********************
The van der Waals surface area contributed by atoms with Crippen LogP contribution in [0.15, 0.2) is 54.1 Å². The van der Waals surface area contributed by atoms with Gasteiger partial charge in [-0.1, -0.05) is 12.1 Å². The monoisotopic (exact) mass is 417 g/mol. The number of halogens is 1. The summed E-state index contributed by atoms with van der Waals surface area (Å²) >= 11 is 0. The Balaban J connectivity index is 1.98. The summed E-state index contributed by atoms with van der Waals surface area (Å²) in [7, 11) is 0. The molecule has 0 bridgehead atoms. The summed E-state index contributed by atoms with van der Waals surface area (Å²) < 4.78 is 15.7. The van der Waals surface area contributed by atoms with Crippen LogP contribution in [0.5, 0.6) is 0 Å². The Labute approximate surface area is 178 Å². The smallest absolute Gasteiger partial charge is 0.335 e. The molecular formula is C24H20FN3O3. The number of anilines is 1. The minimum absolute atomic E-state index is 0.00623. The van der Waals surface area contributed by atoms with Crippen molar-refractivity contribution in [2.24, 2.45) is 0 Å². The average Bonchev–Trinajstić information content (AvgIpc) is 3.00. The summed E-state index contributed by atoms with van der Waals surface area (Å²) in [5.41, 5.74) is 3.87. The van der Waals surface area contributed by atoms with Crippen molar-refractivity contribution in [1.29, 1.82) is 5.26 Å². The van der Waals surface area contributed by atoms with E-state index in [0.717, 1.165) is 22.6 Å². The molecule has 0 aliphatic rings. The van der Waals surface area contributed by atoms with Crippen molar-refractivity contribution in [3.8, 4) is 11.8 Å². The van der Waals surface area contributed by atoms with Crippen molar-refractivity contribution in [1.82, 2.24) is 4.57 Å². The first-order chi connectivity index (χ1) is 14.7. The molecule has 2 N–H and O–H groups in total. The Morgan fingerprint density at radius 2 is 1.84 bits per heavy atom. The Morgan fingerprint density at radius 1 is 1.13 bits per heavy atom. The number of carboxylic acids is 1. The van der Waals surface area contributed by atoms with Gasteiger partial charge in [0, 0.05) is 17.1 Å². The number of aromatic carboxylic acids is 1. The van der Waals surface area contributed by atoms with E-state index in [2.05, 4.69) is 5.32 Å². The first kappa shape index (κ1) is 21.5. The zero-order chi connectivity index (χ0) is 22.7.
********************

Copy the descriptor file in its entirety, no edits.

The van der Waals surface area contributed by atoms with Crippen LogP contribution in [0.15, 0.2) is 54.1 Å². The van der Waals surface area contributed by atoms with Gasteiger partial charge in [-0.1, -0.05) is 12.1 Å². The monoisotopic (exact) mass is 417 g/mol. The number of halogens is 1. The summed E-state index contributed by atoms with van der Waals surface area (Å²) >= 11 is 0. The Balaban J connectivity index is 1.98. The summed E-state index contributed by atoms with van der Waals surface area (Å²) in [7, 11) is 0. The molecule has 0 bridgehead atoms. The summed E-state index contributed by atoms with van der Waals surface area (Å²) < 4.78 is 15.7. The van der Waals surface area contributed by atoms with Crippen LogP contribution in [0.5, 0.6) is 0 Å². The Labute approximate surface area is 178 Å². The smallest absolute Gasteiger partial charge is 0.335 e. The molecular formula is C24H20FN3O3. The number of anilines is 1. The minimum absolute atomic E-state index is 0.00623. The van der Waals surface area contributed by atoms with Crippen molar-refractivity contribution in [2.24, 2.45) is 0 Å². The average Bonchev–Trinajstić information content (AvgIpc) is 3.00. The summed E-state index contributed by atoms with van der Waals surface area (Å²) in [5.41, 5.74) is 3.87. The van der Waals surface area contributed by atoms with Crippen molar-refractivity contribution in [1.29, 1.82) is 5.26 Å². The van der Waals surface area contributed by atoms with E-state index in [0.717, 1.165) is 22.6 Å². The molecule has 0 aliphatic rings. The van der Waals surface area contributed by atoms with Crippen molar-refractivity contribution in [3.8, 4) is 11.8 Å². The van der Waals surface area contributed by atoms with Crippen molar-refractivity contribution in [1.82, 2.24) is 4.57 Å². The first-order chi connectivity index (χ1) is 14.7. The molecule has 2 N–H and O–H groups in total. The Morgan fingerprint density at radius 2 is 1.84 bits per heavy atom. The Morgan fingerprint density at radius 1 is 1.13 bits per heavy atom. The number of carboxylic acids is 1. The van der Waals surface area contributed by atoms with Gasteiger partial charge in [0, 0.05) is 17.1 Å². The number of aromatic carboxylic acids is 1. The van der Waals surface area contributed by atoms with E-state index in [2.05, 4.69) is 5.32 Å². The first kappa shape index (κ1) is 21.5. The zero-order chi connectivity index (χ0) is 22.7.